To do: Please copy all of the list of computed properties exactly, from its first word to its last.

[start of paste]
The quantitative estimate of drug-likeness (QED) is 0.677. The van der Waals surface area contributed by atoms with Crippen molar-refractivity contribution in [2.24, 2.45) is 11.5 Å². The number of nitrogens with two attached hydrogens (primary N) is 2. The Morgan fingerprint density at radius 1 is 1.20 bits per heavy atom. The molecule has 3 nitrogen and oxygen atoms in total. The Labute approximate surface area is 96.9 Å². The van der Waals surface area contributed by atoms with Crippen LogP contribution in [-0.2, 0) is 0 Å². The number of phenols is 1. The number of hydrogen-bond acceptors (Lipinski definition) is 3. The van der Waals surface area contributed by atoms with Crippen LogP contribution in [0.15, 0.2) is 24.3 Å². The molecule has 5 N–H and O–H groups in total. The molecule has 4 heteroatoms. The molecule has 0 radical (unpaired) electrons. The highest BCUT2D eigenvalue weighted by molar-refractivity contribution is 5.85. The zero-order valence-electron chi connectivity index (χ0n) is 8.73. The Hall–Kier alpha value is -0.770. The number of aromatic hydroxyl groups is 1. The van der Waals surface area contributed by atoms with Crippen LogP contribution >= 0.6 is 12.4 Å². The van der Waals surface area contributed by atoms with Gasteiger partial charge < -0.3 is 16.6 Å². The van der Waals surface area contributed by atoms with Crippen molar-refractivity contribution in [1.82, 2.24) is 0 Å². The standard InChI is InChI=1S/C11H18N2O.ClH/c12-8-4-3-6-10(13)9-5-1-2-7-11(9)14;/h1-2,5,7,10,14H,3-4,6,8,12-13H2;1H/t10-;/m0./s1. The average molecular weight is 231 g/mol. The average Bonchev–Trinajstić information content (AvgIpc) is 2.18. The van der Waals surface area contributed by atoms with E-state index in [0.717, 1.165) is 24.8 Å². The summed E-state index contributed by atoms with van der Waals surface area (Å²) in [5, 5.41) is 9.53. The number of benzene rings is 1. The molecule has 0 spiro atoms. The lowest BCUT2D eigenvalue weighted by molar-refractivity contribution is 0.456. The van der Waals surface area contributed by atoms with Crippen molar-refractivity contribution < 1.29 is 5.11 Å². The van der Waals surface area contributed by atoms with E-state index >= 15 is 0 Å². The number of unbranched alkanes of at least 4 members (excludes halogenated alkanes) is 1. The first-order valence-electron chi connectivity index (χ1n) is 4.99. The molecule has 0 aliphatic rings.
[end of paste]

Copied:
The quantitative estimate of drug-likeness (QED) is 0.677. The van der Waals surface area contributed by atoms with Crippen molar-refractivity contribution in [2.24, 2.45) is 11.5 Å². The number of nitrogens with two attached hydrogens (primary N) is 2. The Morgan fingerprint density at radius 1 is 1.20 bits per heavy atom. The molecule has 3 nitrogen and oxygen atoms in total. The Labute approximate surface area is 96.9 Å². The van der Waals surface area contributed by atoms with Crippen LogP contribution in [-0.2, 0) is 0 Å². The number of phenols is 1. The number of hydrogen-bond acceptors (Lipinski definition) is 3. The van der Waals surface area contributed by atoms with Crippen LogP contribution in [0.15, 0.2) is 24.3 Å². The molecule has 5 N–H and O–H groups in total. The molecule has 4 heteroatoms. The molecule has 0 radical (unpaired) electrons. The highest BCUT2D eigenvalue weighted by molar-refractivity contribution is 5.85. The zero-order valence-electron chi connectivity index (χ0n) is 8.73. The Hall–Kier alpha value is -0.770. The number of aromatic hydroxyl groups is 1. The van der Waals surface area contributed by atoms with Crippen LogP contribution >= 0.6 is 12.4 Å². The van der Waals surface area contributed by atoms with Gasteiger partial charge < -0.3 is 16.6 Å². The van der Waals surface area contributed by atoms with Crippen molar-refractivity contribution in [1.82, 2.24) is 0 Å². The standard InChI is InChI=1S/C11H18N2O.ClH/c12-8-4-3-6-10(13)9-5-1-2-7-11(9)14;/h1-2,5,7,10,14H,3-4,6,8,12-13H2;1H/t10-;/m0./s1. The average molecular weight is 231 g/mol. The average Bonchev–Trinajstić information content (AvgIpc) is 2.18. The van der Waals surface area contributed by atoms with E-state index in [0.717, 1.165) is 24.8 Å². The summed E-state index contributed by atoms with van der Waals surface area (Å²) in [5, 5.41) is 9.53. The number of benzene rings is 1. The molecule has 0 spiro atoms. The lowest BCUT2D eigenvalue weighted by molar-refractivity contribution is 0.456. The van der Waals surface area contributed by atoms with Crippen molar-refractivity contribution < 1.29 is 5.11 Å². The van der Waals surface area contributed by atoms with E-state index >= 15 is 0 Å². The number of unbranched alkanes of at least 4 members (excludes halogenated alkanes) is 1. The first-order valence-electron chi connectivity index (χ1n) is 4.99. The molecule has 0 aliphatic rings.